NewsRising tide of crimes in Russia: Consequences of the Ukrainian conflict and the terrifying role of 'Z-liberators'

Rising tide of crimes in Russia: Consequences of the Ukrainian conflict and the terrifying role of 'Z‑liberators'

"All of Russia is a battlefield". Invaders return from the front and sow panic.
"All of Russia is a battlefield". Invaders return from the front and sow panic.
Images source: © Licensor

10:44 AM EST, February 25, 2024

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The project at "" has identified a severe deterioration in the domestic situation relating to violent crimes in the Russian Federation, a consequence of the two-year war with Ukraine. Anna Rivina, the project director, cautions that the escalating crime figures represent merely the tip of the iceberg: the realities of wartime significantly skew these statistics, as victims are less likely to report to the police.

Based solely on readily available data, occupiers returning from Ukraine are reported to have already claimed the lives of 51 individuals in Russia, while the count of assaults, rapes, robberies, and other related crimes reaches into the thousands.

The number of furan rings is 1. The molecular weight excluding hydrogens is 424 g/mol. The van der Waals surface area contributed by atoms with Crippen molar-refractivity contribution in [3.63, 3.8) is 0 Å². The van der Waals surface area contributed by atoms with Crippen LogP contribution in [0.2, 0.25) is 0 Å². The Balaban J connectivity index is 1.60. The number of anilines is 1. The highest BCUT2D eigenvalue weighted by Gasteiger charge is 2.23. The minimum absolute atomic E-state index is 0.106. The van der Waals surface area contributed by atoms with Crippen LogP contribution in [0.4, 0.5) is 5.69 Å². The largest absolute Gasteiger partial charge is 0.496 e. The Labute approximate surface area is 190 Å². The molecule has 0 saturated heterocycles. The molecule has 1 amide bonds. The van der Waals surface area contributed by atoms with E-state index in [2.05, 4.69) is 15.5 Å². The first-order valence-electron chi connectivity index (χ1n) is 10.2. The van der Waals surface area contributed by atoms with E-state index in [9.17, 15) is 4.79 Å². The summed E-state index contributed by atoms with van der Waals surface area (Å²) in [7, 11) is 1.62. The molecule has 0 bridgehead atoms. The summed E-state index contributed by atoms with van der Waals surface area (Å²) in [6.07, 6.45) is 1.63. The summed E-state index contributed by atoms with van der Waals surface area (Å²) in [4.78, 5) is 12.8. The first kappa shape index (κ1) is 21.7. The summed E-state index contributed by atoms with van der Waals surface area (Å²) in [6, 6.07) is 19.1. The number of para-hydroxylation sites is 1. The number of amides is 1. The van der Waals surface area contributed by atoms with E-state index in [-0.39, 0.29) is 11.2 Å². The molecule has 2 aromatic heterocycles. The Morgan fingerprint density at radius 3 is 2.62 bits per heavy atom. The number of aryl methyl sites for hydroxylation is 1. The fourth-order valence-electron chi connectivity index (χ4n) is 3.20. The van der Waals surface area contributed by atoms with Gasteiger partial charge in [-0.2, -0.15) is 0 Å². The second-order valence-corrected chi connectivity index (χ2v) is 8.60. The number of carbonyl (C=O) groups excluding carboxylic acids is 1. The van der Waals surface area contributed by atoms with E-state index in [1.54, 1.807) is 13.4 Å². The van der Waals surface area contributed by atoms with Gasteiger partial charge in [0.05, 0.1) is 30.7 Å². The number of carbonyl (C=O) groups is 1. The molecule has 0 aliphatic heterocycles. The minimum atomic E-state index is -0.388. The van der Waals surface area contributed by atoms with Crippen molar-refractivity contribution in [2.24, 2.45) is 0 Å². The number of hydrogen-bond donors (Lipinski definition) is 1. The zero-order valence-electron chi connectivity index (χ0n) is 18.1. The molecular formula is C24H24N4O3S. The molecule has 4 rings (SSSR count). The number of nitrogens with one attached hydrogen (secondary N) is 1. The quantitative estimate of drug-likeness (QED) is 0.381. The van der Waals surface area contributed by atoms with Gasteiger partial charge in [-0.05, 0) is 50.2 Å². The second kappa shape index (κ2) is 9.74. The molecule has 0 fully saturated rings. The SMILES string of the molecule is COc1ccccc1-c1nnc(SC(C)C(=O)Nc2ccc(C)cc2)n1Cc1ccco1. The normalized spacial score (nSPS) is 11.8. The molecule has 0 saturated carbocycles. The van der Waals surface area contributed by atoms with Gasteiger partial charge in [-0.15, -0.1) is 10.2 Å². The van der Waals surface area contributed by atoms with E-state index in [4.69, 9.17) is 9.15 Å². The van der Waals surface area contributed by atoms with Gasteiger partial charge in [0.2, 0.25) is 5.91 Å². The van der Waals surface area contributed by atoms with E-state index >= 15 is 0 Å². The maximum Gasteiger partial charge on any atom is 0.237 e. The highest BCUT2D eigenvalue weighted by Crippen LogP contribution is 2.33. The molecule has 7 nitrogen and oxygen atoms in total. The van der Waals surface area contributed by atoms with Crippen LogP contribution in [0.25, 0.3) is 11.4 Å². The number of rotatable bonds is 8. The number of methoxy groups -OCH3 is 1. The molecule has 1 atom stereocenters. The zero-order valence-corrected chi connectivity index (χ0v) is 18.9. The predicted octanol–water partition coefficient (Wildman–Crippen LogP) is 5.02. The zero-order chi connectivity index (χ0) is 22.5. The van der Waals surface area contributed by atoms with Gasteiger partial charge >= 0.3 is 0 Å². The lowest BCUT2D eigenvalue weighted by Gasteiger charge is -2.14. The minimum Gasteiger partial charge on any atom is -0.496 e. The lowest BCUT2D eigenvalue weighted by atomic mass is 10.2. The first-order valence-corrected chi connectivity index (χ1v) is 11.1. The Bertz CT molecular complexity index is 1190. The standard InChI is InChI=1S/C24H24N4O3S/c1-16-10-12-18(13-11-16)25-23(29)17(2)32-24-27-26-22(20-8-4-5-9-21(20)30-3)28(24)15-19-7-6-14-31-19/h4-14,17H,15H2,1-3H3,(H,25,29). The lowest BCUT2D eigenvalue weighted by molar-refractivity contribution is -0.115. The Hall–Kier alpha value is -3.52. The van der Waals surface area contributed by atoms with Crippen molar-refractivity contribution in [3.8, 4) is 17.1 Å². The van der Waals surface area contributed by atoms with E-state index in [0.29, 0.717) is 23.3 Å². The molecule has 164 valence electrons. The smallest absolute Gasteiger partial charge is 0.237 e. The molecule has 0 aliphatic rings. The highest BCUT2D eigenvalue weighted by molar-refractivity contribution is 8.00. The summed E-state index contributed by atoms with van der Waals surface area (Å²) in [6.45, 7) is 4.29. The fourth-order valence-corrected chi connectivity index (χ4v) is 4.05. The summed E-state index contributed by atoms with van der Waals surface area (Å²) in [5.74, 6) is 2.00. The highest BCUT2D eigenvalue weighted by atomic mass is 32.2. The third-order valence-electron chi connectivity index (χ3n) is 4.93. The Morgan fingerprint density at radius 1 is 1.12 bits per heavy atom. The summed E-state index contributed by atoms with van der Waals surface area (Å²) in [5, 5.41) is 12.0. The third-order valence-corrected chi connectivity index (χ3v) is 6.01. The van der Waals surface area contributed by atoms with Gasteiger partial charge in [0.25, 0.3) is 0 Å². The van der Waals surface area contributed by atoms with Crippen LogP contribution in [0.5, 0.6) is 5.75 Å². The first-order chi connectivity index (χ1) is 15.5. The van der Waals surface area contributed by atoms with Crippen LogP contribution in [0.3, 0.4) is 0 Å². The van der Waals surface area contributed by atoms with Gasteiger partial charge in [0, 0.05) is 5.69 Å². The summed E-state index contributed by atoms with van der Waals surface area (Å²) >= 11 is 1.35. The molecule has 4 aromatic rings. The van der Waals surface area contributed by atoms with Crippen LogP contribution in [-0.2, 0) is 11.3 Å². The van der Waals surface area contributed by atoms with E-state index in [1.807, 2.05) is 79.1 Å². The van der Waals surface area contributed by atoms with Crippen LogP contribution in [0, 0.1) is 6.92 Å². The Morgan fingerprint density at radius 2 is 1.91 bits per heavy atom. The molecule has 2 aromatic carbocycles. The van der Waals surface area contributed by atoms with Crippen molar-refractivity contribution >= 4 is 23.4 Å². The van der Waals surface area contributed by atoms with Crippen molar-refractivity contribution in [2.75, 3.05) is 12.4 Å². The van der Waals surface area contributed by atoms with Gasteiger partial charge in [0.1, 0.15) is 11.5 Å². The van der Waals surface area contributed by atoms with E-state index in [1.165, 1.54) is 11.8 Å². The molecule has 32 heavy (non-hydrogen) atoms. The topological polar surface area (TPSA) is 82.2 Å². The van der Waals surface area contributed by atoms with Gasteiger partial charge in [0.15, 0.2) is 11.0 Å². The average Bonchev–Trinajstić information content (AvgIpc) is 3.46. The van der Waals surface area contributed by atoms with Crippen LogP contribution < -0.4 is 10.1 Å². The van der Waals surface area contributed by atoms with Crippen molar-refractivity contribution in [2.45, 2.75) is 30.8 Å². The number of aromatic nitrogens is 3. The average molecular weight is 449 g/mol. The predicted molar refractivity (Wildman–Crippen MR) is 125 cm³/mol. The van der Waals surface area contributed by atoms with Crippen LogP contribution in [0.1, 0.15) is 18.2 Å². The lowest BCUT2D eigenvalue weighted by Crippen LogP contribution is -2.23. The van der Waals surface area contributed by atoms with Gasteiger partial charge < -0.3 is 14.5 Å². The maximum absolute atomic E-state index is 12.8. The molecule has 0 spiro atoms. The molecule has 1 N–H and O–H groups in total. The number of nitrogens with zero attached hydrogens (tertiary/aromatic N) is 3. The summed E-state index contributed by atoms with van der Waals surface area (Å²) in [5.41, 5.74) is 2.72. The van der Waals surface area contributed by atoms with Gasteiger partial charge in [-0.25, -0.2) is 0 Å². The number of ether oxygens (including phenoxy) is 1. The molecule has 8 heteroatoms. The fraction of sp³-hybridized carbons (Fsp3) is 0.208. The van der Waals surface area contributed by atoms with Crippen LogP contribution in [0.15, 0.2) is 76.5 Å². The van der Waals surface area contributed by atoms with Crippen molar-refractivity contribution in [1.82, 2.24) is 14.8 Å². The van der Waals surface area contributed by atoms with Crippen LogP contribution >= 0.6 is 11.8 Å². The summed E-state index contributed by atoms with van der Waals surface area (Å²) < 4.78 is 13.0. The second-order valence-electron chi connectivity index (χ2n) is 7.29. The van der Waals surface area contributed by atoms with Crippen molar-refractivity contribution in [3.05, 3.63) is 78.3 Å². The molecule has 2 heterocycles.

The Wagner Group, the main perpetrators

The center recalls an instance involving a former member of the Wagner Group. In Kuban, he reportedly set two women on fire, murdering them. Similar mass murders occurred in Karelia, where a former mercenary and his accomplice eliminated six individuals, and another instigated a lethal fire at the Kostroma club, leaving 13 people dead.

"Z-liberators" returning to Russia

"Z-liberators" coming back from Ukraine are also implicated in numerous robbery cases. In Yemelyanovo (Krasnoyarsk Territory), one such former Wagner Group member, Serhij Yushchuk, attempted to break into someone's apartment. Alerted by frightened neighbors, police attempted to apprehend the offender. Although they succeeded in halting Yushchuk, not before he assaulted numerous officers.

The project discovered that Yushchuk had been previously convicted four times for theft and robbery.

He served his sentences in a high-security colony, from where he was drafted to fight in Ukraine, a service for which he was pardoned and resumed his criminal activities.

"Russian soldiers, even those with a history of committing crimes within the Russian Federation, often receive unusually light sentences. This is even applicable to individuals previously convicted under severe clauses of the Russian Federation Criminal Code", the report highlighted.

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